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People With A BMI Over 30 Now Qualify For A COVID-19 Vaccine In Some States


If your body mass index is over 30, you now qualify for a coronavirus vaccine in a growing number of states like New York and Texas. That's because obesity has been found to increase the risk of severe COVID-19 illness. People who are overweight are used to facing stigma. And now that obesity qualifies people to get a vaccine, they may be seeing a different kind of judgment for getting a vaccine ahead of others.

Emma Specter writes about this for Vogue with the headline, "Millions Of Americans Qualify For The COVID-19 Vaccine Based On BMI. Why Should We Apologize For It?" Emma Specter, welcome to ALL THINGS CONSIDERED.

EMMA SPECTER: Hi. Thank you so much for having me.

SHAPIRO: So you're not a medical expert, but you're writing about this from a cultural perspective. What prompted you to write this piece?

SPECTER: Honestly, it was a very personal experience of realizing that my own BMI qualified me to get the vaccine and feeling, you know, initial hesitancy and then trying to investigate that hesitancy and thinking, well, why shouldn't I get this if I, you know, live in the zip code I live in and I'm eligible. Why would I not take that opportunity? And I had a feeling other people might feel the same way. I reached out - they did. That's pretty much how it came together.

SHAPIRO: So why did the people you talked to, including yourself, feel this sense of hesitancy?

SPECTER: I think, frankly, for so many of us, it comes down to internalized fat phobia, which you are very capable of having, you know, even if you live as a fat person, which I do. We live in an incredibly fat phobic society, which, you know, if you don't know, you should know. I think most people know that. It's very hard to exist in a fat body, you know, at the doctor's office, at work, just walking down the street.

It's - people often talk about it as one of the last remaining acceptable biases because they're able to frame it in terms of health concern or, you know, a lot of these sort of arbitrary aesthetic or moral judgments that really just come down to often disdain for fat people. So I think when you're on the receiving end of that for much of your life, it gets in your head and it - you know, it's hard to tell yourself I deserve something as should be basic as health care without that voice in your head saying, do I?

SHAPIRO: A doctor you spoke with told you that doctors are among the worst groups in terms of perpetuating fat phobia. And you yourself say that you've experienced worse medical care from doctors than you believe you would have if you had a smaller body. So tell me about the paradox of now being prioritized for the vaccine, which is in such high demand.

SPECTER: It feels really weird. And I think, you know, that initial discomfort I had - even though rationally I feel that I, like all people, am entitled to health care. I have a long history of, as I wrote in the story, of avoiding medical appointments when I know I should, you know, go and get this thing looked at or, you know, go for a routine checkup because I have, I think like almost every person I know who identifies as fat - you know, doctors say occasionally offhanded, occasionally intentional things.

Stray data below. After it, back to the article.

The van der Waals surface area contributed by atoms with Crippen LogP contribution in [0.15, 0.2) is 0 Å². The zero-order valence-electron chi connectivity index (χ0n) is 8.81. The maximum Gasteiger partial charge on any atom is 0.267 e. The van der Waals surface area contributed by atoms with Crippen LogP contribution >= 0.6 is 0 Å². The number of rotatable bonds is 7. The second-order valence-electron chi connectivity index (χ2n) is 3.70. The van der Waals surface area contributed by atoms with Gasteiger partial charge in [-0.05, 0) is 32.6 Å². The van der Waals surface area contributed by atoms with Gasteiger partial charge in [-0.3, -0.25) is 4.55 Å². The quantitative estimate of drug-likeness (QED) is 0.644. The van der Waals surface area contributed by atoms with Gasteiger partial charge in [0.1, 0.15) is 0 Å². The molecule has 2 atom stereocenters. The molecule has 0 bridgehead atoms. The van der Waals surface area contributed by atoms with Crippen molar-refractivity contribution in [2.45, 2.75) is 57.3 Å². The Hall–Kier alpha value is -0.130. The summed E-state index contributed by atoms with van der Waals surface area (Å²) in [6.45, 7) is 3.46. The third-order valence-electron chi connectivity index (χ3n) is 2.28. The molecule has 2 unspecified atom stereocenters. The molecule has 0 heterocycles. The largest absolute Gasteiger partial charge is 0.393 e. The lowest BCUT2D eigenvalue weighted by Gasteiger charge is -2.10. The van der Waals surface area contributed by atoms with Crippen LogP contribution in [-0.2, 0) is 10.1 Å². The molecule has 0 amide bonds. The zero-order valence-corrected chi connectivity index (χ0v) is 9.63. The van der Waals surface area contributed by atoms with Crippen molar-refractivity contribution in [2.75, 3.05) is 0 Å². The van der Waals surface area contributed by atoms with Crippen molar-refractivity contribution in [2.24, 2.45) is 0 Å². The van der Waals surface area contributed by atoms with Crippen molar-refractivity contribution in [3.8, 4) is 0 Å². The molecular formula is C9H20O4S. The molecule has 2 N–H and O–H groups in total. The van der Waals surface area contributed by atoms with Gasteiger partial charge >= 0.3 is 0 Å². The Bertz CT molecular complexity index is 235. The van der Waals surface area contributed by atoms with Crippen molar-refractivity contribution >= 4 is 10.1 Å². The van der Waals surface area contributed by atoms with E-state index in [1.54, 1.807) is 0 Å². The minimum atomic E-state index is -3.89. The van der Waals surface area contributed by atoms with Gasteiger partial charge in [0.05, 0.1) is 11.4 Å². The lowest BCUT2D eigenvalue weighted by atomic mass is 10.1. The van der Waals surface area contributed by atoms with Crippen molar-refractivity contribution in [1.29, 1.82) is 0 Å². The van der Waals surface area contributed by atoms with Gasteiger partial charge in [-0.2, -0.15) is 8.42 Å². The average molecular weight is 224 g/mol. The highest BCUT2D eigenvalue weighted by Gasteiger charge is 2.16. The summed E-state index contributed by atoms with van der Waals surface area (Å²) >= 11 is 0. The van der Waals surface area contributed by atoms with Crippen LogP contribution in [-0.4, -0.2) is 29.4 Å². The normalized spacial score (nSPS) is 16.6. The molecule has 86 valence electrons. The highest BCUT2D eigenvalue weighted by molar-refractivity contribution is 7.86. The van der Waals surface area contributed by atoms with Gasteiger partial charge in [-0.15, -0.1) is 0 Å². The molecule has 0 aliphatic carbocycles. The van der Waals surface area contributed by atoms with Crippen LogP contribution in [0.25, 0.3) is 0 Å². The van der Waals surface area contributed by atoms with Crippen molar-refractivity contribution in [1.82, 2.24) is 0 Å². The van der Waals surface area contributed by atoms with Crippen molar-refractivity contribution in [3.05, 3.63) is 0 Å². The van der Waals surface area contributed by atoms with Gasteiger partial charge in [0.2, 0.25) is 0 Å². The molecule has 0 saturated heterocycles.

And it's not just doctors, you know? It's the entire experience. It's putting yourself in a vulnerable position. You know, you're in a gown, you're sitting there, you're exposed. And I personally have had comments like, oh, you know, probably well-meaning, but just sort of encouraging me to go for a daily walk when I'm literally getting a pelvic exam - just things that have made me feel like, OK, am I being seen as a person here or am I being seen as a fat person?

SHAPIRO: And so in the context of all of that, tell me about how you reconcile being prioritized for the vaccine and, as you say in the headline, not apologizing for that.

SPECTER: I - you know, if it was - if I got to choose who got the vaccine, I would redirect it to an essential worker who needs it more. Luckily, in New York, restaurant workers and delivery workers have finally qualified. But, you know, I would prefer to see someone living in a harder-hit area of New York who can't work from home the way that I do get the vaccine. But I, as I wrote in the story, I didn't make the rules, New York did. And I'm not going to quibble.

SHAPIRO: So we're speaking to you a few hours before you get your first dose of the vaccine. How are you feeling about the decision to go take advantage of this opportunity?

SPECTER: I'm feeling great. You know, I've had several friends get the vaccine, qualifying for BMI as well, you know, several various comorbidities this week. And knowing that they've all had really easy experiences and been totally fine is really comforting.

SHAPIRO: Emma Specter is a journalist for Vogue. Thank you for talking with us about your piece.

SPECTER: Thank you so much for having me.

(SOUNDBITE OF SAIB'S "SAKURA TREES") Transcript provided by NPR, Copyright NPR.

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